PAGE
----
All of the events that occur in ‘‘In Another Country’’ are told from the point of view of the story’s unnamed narrator, an American officer receiving physical therapy in a Milan hospital on his leg, which has been wounded at the front during World War I. The narrator is a young man, presumably about 19, the same age as the author when he also spent time in a Milan hospital, recovering from leg injuries received while working as an ambulance driver for the Red Cross. The events are filtered through the narrator’s perspective, therefore the first person ‘‘T’’ is used throughout. How these events affect the narrator, particularly those which are written about in the greatest detail, like the major’s disillusionment following the death of his wife, is not directly revealed. However, it is apparent that what he has witnessed has made a strong impact on him because he has chosen to recount the story so vividly. Readers may assume it is an older narrator who is telling the story, as it is written in the past tense.
One of the most distinctive aspects of this story, and most of Hemingway’s literature, particularly his many stories about this same narrator—unnamed here, but known as Nick Adams elsewhere—is its objective tone. Though the story is told from the narrator’s perspective, how they affect him is never made explicit. Instead, each of the events is...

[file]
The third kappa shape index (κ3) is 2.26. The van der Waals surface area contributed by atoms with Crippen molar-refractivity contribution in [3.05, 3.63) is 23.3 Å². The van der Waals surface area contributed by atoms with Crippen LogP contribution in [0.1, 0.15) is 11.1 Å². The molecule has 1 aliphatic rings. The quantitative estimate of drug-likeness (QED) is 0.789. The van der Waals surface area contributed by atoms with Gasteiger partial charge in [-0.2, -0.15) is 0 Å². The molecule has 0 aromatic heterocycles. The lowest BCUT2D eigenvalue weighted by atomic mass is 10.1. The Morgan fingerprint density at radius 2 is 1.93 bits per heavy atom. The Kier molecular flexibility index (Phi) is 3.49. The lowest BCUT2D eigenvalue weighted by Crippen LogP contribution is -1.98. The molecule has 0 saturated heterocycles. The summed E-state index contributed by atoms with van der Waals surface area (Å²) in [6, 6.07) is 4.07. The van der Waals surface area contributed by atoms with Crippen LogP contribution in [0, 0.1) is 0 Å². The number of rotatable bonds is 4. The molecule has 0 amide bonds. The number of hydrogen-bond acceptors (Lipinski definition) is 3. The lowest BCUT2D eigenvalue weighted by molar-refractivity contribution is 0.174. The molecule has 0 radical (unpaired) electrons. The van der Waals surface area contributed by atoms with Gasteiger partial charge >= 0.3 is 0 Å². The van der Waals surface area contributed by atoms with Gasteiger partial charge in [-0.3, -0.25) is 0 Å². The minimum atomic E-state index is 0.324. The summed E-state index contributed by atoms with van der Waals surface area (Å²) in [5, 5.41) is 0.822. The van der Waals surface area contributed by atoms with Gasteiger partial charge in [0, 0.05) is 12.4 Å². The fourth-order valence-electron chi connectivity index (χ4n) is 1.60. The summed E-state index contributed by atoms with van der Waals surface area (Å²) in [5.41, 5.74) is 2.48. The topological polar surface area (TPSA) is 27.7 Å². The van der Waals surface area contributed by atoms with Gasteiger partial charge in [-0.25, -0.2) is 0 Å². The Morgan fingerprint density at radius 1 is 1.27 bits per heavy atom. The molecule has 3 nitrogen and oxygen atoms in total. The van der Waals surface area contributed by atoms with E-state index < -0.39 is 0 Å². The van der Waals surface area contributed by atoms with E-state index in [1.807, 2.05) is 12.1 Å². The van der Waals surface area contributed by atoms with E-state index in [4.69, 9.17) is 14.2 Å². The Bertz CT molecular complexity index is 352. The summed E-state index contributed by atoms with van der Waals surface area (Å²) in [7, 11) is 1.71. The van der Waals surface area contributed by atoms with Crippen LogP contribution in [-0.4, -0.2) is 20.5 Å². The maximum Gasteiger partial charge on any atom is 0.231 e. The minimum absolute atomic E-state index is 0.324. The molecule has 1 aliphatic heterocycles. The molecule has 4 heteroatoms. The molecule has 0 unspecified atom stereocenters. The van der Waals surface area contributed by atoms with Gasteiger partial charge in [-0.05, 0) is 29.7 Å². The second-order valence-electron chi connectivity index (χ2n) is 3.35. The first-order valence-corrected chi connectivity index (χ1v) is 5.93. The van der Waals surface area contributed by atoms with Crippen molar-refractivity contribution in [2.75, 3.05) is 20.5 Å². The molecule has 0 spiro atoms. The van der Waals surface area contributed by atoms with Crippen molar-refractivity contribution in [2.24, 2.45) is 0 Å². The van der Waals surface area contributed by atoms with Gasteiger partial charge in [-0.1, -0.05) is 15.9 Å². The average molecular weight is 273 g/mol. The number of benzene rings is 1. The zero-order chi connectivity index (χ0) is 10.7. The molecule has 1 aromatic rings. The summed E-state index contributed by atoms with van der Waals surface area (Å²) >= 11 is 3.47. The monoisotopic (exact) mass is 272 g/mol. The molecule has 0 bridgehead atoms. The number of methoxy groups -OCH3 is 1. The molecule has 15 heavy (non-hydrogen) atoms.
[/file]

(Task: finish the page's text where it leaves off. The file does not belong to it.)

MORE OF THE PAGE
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Topics for Further Study
- Explain the multiple meanings of the title of the short story ‘‘In Another Country.’’
- Write about a time when you were alienated from those around you because of a physical injury, language barrier, or other circumstances. Relate this to what the protagonist of ‘‘In Another Country’’ experiences.
- Read a book or short story about a soldier in the Vietnam War such as Dispatches by Michael Herr or In Pharaoh’s Army by Tobias Wolff. Compare the attitudes expressed by one of those writers toward the Vietnam war to Hemingway’s as expressed in one of his works set during World War I such as ‘‘In Another Country’’ or A Farewell to Arms.
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- Hemingway’s Adventures of a Young Man is a film which assimilates the author’s Nick Adams stories into a single narrative. Adapted by A. E. Hotchner, directed by Martin Ritt, starring Richard Beymer (best known as Tony in the film musical West Side Story) as Nick, produced by DeLuxe, 1962.
- The Killers begins as a nearly word-by-word film adaptation of the Nick Adams story of the same name. In the story, Nick is in a diner as two killers come in looking for a man called Andersson. The film then segues into an original drama about Andersson. Nick is featured in one of these later scenes. Screenplay by Anthony Veiller, directed by Richard Siodmak (Academy Award nomination, best director), starring Burt Lancaster (film debut), Edmond O’Brien, and Ava Gardner. U-I, 1946.
- The film In Love and War chronicles 19 year-old Hemingway’s recovery in an Italian hospital from the wounds he received driving an ambulance during World War I. The film focuses on his love affair with a 26 year-old nurse, the woman who is said to have inspired the character Catherine Barkeley in Hemingway’s novel A Farewell to Arms. Chris O’Donnell plays the young Hemingway; Sandra Bullock portrays the nurse. Richard Attenborough directed. A New Line Cinema release, 1996.